You're Never Too Old to Explore

Noe Gaytan


How can you go in the house all day and not go anywhere? That is the question Ralph Lemon asks in his latest work, also doubling as the work’s title, which marks his return after a four-year hiatus. The part-stage, part-video, part-dance, and part-I-don’t-know-what-to-call-it multi-media piece poetically explores themes of loss, grief, and rebirth through a science-fiction framework. Not only does he provide us with a performance, but he also pushes his audience as far as he possibly can.

The work is very personal for the artist as it masterfully weaves fact and fiction together, leaving the audience wondering what is false and what is truth. The performance begins with the artist narrating on stage along with a video projection through which he tells us about his life, past work, falling out with his colleagues, grief, and loss. We also are told of Walter Carter, with whom Lemon collaborated, who is shown dressed as an astronaut re-enacting scenes that the narrator tells us: the story of him and his wife, Edna, and how she would fall asleep to the film Solaris. Actual scenes from the film are weaved into the video. Though the story is very personal to the artist and in a sense, a documentary of his life, he never mentions one important detail—the fact that he recently lost his partner, dancer Asako Takami. Although this bit of information may not be essential for the viewer, it does create the layers of fact and fiction that are embedded in the work.

After a dramatic scene in which Walter the astronaut walks slowly toward the camera, the screen rises and the dance portion of the performance begins. In the video, the artist mentions a previous work of his that had lasted three minutes, but would have liked to see go on forever. He commits to that idea and exhibits a 20-minute incarnation of that performance, in which six live dancers perform an improvisational “ecstasy” dance where they move around in the space, often coming into contact with each other, flailing their bodies around, conveying a sense of “formlessness,” one of Lemon’s approaches in his practice. There are many beautiful moments in which the performers come together and act in unison, which is impressive considering that it was not choreographed and done spontaneously. Though interesting, this is where the artist truly tests his audience. The artist questions what dance is in the same vein that Merce Cunningham did fifty years ago: is this dance or is it not dance? Lemon ultimately uses the body, movements and gestures to create something that is not typically considered dance. The “formlessness” is also conveyed on-stage when the six individual dancers appear to act as a singular mass of bodies. During rehearsal, the dance is performed under the influence of marijuana and alcohol, the dancers are able to underscore this “formlessness” through their varied movements and gestures, in which they use in juxtaposition with a routine reenacted completely sober. The concurrence of the two routines challenges the conventions of traditional dance and references itself to Cunningham’s early innovative dance work, through which dance came to include daily movements and chance gestures. The dance is definitely the centerpiece of the show and whether you love it or hated, there is no denying that the artist succeeded in his goal of invoking a reaction from the audience.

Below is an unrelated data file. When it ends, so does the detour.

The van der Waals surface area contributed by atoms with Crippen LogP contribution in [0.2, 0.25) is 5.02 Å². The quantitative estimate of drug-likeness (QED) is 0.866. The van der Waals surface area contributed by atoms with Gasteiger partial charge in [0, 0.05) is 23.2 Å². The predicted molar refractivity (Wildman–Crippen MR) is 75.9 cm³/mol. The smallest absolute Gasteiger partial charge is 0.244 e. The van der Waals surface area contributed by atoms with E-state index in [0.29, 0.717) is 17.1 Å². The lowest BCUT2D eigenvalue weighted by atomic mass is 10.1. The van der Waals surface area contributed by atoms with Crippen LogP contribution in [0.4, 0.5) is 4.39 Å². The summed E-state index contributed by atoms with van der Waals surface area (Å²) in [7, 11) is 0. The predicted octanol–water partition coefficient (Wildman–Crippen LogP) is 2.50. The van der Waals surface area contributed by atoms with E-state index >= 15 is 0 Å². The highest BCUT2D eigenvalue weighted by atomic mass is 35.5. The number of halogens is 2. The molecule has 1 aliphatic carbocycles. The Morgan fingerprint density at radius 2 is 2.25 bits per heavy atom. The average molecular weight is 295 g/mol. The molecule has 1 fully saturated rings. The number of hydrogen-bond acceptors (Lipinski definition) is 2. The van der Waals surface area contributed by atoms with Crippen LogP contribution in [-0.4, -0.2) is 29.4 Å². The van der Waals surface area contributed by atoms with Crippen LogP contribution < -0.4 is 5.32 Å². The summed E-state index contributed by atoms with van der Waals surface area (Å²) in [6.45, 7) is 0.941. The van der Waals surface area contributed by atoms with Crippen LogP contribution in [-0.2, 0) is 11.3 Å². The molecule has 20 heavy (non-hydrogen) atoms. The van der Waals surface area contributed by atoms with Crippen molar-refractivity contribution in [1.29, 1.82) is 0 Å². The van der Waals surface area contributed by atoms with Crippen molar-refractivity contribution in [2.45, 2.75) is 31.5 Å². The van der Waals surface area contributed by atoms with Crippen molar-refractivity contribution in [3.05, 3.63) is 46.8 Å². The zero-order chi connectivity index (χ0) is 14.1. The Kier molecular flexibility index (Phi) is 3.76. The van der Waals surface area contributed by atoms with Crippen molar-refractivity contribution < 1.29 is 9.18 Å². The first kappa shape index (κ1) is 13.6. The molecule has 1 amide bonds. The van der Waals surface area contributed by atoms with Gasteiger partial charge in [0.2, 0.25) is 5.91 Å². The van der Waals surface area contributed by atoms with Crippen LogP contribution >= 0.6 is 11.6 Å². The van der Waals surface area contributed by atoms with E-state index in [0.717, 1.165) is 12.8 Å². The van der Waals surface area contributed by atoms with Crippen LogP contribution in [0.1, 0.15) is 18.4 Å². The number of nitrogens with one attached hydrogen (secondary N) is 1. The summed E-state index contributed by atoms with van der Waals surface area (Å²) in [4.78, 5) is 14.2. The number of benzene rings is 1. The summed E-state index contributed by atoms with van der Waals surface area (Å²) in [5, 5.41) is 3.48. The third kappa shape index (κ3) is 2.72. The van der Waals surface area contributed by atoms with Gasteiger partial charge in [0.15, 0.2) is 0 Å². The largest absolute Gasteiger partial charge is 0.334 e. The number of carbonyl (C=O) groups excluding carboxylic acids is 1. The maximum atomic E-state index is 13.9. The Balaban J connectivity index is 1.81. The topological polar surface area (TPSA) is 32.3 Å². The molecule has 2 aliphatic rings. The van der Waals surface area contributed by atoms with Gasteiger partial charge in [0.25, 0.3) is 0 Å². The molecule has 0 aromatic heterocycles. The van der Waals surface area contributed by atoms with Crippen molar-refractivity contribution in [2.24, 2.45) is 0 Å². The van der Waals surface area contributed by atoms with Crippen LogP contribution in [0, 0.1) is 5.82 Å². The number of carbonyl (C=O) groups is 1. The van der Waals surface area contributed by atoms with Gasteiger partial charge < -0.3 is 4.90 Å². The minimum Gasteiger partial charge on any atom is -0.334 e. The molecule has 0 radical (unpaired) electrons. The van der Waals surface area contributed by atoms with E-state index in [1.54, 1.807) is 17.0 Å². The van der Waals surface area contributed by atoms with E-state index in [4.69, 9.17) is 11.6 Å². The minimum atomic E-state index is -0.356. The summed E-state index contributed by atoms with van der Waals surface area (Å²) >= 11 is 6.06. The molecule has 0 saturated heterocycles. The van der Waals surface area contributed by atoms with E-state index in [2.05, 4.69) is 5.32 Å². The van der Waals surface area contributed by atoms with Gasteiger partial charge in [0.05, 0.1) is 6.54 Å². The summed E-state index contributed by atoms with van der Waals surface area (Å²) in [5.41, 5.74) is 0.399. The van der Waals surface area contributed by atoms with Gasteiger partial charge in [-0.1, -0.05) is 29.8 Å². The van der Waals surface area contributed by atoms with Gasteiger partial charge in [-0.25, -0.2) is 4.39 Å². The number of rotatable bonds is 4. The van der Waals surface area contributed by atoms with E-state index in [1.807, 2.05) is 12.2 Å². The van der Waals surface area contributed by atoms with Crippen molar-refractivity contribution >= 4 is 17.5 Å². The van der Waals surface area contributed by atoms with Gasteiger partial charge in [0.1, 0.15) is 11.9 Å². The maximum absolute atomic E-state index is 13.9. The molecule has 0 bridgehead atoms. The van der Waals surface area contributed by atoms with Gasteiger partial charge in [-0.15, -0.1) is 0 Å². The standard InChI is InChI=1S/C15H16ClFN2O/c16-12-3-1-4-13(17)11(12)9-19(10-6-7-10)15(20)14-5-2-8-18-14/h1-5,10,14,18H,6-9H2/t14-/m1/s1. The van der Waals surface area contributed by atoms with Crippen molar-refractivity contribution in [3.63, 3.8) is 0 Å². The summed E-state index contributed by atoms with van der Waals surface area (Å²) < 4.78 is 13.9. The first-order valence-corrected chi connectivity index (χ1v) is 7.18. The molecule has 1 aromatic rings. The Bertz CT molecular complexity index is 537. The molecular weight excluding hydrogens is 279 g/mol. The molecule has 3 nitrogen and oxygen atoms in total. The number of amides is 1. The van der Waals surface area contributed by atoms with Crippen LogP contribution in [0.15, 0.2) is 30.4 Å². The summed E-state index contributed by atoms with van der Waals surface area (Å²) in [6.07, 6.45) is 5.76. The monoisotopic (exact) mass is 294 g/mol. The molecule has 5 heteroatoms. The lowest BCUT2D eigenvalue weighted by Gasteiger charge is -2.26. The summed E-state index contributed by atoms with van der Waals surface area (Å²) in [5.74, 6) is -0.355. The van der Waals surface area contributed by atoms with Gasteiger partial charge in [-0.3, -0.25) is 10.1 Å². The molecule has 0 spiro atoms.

The following segment creates even more tension when the dancers go offstage and a woman is heard sobbing uncontrollably for almost as long as the last sequence. This scene demonstrates Lemon’s ability to create powerful and emotional moments, as it kept me captivated all the way through. Through this emotional scene, he also created a space for empathy, as I found myself empathizing with the performer. Other audience members also admitted to wanting to comfort the woman. But then, before our eyes, a dog seemingly wanders on to the stage; it is no ordinary dog, rather, a projection of a dog, and it is not until other animals come on stage does the audience become aware that this is a visual trick, essentially a series of projections. The stage resembles a zoo until the animals slowly start to walk off stage. Lemon alludes to the story of Noah’s ark through these animal projections, and the juxtaposition of the crying woman and the animals one after the other implies rebirth after loss, rejuvenation after grief, the central themes of his work. In the end, Lemon begins a solo dance, which eventually turns into a duet, elegantly echoing the previous dance of Walter and Edna. Both performers collapse and lie on the floor, and the performance ends when Lemon screams “YES.”

Though the REDCAT introductory descriptions of Ralph Lemon’s work amplifies the sci-fi aspects of it, I was disappointed in how little of it there actually was. The set from the promotional photographs did not even make an appearance in the show. The work was very much about endurance, not only for the dancers, but for the viewers as well. Although all the drawn out sequences make the hour-and-a-half long performance seem a bit lacking in content, it is amazing how much Lemon does with what he provides the audiences. We are taken on an emotional rollercoaster from the lighthearted and humorous scenes with Walter, to the sadness and empathy of the artist’s loss, to frustration of sitting and enduring the dance scene. How can you stay inside all day and not go anywhere? Why stay in when there is so much to do, so much to see, so much to explore? The take-home idea is: although grief and loss happen, there is rebirth and rejuvenation. You’re never too old to explore.

Ralph Lemon. Image courtesy of RedCat